15 yards hawthorn hedge, Western Turville, Bucks. Midland Stryle

A very tall hedge, though quite slender and with some gaps, there was enough material to make a fine laid hedge






31 yards mixed maiden hedge South of England and 16 yards Midland style. Mixed maiden hedge, Tring, Herts.

This lovely hedge was showing fine autumn colours and proved irresistably photogenic as you can see from all the images below.
It is relatively unusual to find different styles of hedge laid on the same site, but here, the boundary hedge between two adjacent gardens was crying out to be laid South of England style whereas Midland style was much more suitable for the back boundary hedge

I had previously laid this client's neighbour's back boundary hedge in 2014 and in some of the photos you can see this also.

South of England section. This is actually two hedges planted either side of a boundary post and wire netting fence. The next five images show the hedge from the same side and in each you can see either a small ornamental apple tree, or a part of it in the corner of the image






Now we're looking at the same hedge from the opposite side.
The alder tree only just visible on the right in the before image....


...gives a lovely start to the completed laid hedge



Whilst excess brush cut out from the other side of the hedge was cleared as work progressed,
on this side you can see just how much was cut out of the hedge


Still on the same side of the hedge but looking back towards the start, hedge before...

...and after



Again you can see just how much material has been cut out of the hedge...

The first three images below show the dramatic change of both outlook and light levels before during and after laying and the fourth image shows a detail of the start of the hedge



The distinctive colours of hazel, dogwood, field maple and guelder rose are all apparent here...

...and in the same section complete if you look carefully!



View from far end of hedge before...

... and after with rosehips showing in the foreground










An alder tree planted in the hedge makes a very pleasing and secure start to the hedge.

Note how the laid he
dge has been taken both sides of the trunk.

A stake has been added right next to the trunk to start the binding as the trunk is too thick to take the binding.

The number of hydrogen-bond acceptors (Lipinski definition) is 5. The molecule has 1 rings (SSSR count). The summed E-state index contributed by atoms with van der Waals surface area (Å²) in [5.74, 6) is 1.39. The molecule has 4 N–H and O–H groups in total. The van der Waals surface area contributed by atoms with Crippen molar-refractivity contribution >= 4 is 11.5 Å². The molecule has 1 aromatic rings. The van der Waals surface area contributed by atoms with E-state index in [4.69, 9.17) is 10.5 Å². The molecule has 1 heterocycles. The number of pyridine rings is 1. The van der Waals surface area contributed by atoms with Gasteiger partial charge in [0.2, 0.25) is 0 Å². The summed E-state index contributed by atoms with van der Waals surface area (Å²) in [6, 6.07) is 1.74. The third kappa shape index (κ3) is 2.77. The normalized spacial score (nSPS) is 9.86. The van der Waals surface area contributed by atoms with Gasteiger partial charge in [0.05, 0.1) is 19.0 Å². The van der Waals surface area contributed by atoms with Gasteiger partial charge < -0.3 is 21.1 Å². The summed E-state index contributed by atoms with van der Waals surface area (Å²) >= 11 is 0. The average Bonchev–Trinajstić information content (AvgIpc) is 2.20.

Here you can see both how dense the hedge is as well as the wire netting running down the centre of the hedge that had to be removed.











Here you can see the width of a South of England hedge and, as it is a double-brushed  hedge, that it is the same on both sides.

The red and green of dogwood features prominently in the foreground.

Boundary hedge at end of garden before laying...

 ...and laid Midland style



Laid hedge looking other way; you can see how narrow the front of the hedge is compared to a South of England hedge.
Here all the brush is at the back of the hedge which is usually much wider though less so here as there was a wire fence in quite tight to the back of the hedge.

The lovely view over the top of the hedge









To keep the view the neighbour
has kept his hedge the same height since I Iaid it Midland style in October 2014 (see here).

This is an extremely uncommon sight with a
freshly trimmed Midland hedge in the foreground, a newly laid  South of England hedge in the centre and a newly laid Midland hedge beyond that.


Here you can compare the South of England hedge in the foreground with the Midland hedge behind it and can see how different the binding is between the two styles.

Excess brush from the Midland hedge has yet to be cleared away.


This is the reverse of the image above, with the Midland hedge in the foreground, the South of England hedge at 90 degrees to it and the trimmed Midland hedge beyond.

To complete the South of England hedge, laid stems at the start of the Midland hedge were nicked so that they could be bent round to finish the South of England hedge without leaving a gap.



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